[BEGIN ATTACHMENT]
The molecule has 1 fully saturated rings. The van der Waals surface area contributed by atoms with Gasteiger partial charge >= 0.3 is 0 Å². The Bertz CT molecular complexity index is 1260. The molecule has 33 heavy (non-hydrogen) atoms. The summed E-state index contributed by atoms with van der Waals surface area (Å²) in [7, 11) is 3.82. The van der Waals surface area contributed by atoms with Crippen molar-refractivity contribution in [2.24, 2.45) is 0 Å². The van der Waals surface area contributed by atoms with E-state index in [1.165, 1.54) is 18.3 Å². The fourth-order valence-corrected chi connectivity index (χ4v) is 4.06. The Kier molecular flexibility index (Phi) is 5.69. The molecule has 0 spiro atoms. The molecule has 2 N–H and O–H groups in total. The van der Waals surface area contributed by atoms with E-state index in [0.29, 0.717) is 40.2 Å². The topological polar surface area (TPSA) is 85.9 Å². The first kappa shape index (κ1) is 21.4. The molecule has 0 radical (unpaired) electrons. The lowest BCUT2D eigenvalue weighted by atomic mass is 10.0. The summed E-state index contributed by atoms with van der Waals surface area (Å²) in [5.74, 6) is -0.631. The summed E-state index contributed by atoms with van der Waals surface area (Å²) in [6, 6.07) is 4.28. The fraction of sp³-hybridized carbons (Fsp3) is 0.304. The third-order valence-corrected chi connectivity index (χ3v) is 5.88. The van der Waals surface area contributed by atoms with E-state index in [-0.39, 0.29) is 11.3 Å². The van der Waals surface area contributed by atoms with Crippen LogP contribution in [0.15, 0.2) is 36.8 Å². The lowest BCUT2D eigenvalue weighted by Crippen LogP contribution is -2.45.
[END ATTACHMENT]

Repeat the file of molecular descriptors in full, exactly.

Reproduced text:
The molecule has 1 fully saturated rings. The van der Waals surface area contributed by atoms with Gasteiger partial charge >= 0.3 is 0 Å². The Bertz CT molecular complexity index is 1260. The molecule has 33 heavy (non-hydrogen) atoms. The summed E-state index contributed by atoms with van der Waals surface area (Å²) in [7, 11) is 3.82. The van der Waals surface area contributed by atoms with Crippen molar-refractivity contribution in [2.24, 2.45) is 0 Å². The van der Waals surface area contributed by atoms with E-state index in [1.165, 1.54) is 18.3 Å². The fourth-order valence-corrected chi connectivity index (χ4v) is 4.06. The Kier molecular flexibility index (Phi) is 5.69. The molecule has 0 spiro atoms. The molecule has 2 N–H and O–H groups in total. The van der Waals surface area contributed by atoms with E-state index in [0.29, 0.717) is 40.2 Å². The topological polar surface area (TPSA) is 85.9 Å². The first kappa shape index (κ1) is 21.4. The molecule has 0 radical (unpaired) electrons. The lowest BCUT2D eigenvalue weighted by atomic mass is 10.0. The summed E-state index contributed by atoms with van der Waals surface area (Å²) in [5.74, 6) is -0.631. The summed E-state index contributed by atoms with van der Waals surface area (Å²) in [6, 6.07) is 4.28. The fraction of sp³-hybridized carbons (Fsp3) is 0.304. The third-order valence-corrected chi connectivity index (χ3v) is 5.88. The van der Waals surface area contributed by atoms with E-state index in [-0.39, 0.29) is 11.3 Å². The van der Waals surface area contributed by atoms with Crippen LogP contribution in [0.15, 0.2) is 36.8 Å². The lowest BCUT2D eigenvalue weighted by Crippen LogP contribution is -2.45.